Dr. Sheena C. Howard Wins 2014 Comic Con Eisner Award for Book “Black Comics: Politics of Race and Representation”

Dr. Sheena C. Howard

UnknownAdmittedly, I had not been an avid comic book or graphic novel reader as a child, but even so, as a critical media scholar I knew I needed to do whatever I could to fill this void within academic literature.When I first heard about the Eisner nomination for Best Academic/ Scholarly Work during the winter of 2014, I was amazed. Rarely, does an academic have the opportunity to cross over to the popular culture realm for an academic book. Since this was my first book, I was just happy to be nominated but did not expect to win.

On Friday July 25th, the Eisner award ceremony was held at the San Diego Hilton Bayfront hotel, with doors opening at 7:00 p.m. The ceremony consisted of fans seated in the back and Eisner nominees seated closest to the stage. Upon entering I immediately noticed the attendance of Jack Mendelsohn (writer for “Ninja Turtles”), Reginald Hudlin (Producer of “Django Unchained”) and Orlando Jones (actor).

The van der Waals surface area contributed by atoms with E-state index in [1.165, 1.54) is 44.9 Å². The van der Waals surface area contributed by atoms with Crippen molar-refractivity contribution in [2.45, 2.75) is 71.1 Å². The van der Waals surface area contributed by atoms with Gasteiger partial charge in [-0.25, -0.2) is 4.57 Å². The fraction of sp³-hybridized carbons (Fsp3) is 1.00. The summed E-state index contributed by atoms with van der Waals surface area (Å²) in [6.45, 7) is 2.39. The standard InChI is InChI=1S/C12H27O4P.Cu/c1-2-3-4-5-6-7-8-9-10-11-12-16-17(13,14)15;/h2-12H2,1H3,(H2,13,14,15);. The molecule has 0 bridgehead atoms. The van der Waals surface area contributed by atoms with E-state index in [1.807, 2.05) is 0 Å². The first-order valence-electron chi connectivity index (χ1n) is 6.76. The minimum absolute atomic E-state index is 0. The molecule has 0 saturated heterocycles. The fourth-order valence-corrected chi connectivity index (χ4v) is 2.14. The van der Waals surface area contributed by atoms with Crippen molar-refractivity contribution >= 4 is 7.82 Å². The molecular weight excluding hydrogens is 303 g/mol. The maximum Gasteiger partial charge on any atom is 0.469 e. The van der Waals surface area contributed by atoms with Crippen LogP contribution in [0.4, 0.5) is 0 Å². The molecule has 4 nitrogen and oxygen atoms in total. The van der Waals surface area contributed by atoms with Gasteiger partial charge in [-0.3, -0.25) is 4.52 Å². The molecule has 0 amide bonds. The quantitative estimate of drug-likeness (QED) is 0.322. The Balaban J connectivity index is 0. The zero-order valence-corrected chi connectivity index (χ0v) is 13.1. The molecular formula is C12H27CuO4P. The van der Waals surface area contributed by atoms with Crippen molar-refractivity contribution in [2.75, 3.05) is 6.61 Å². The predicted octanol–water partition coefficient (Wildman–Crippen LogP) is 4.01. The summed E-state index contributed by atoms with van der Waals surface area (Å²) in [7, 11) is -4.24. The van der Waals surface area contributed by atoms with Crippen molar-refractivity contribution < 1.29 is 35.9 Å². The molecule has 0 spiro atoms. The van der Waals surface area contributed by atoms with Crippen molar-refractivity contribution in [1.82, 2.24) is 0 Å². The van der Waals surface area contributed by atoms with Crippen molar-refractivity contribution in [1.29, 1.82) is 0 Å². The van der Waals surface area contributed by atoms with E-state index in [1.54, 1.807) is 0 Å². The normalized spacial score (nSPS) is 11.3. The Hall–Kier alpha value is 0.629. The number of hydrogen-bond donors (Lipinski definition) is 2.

We are living in a time where the comics industry as a whole is making a concerted effort to diversify its characters, however the problem is many of these characters are not well written and not included in the story line as a staple but rather a sidekick or afterthought. This speaks to the issue of inclusion and not diversity. Going forward, the comics industry needs to make a concerted effort, not to simply include minority characters for the sake of diversity, but actually incorporate them with the intent of inclusion. Critically analyzing comics over the last several years, has taught me that there is a huge difference between diversity and inclusion; this distinction has implications not only in the comics industry but in the broader social and political landscape as well.

6 thoughts on “Dr. Sheena C. Howard Wins 2014 Comic Con Eisner Award for Book “Black Comics: Politics of Race and Representation””

  1. I appreciate this work you’ve done, but the simple answer is for more black people to do their own comic book writing. White people are only able to be white, don’t expect more. else we are saddled to read the writings of those that contribute.

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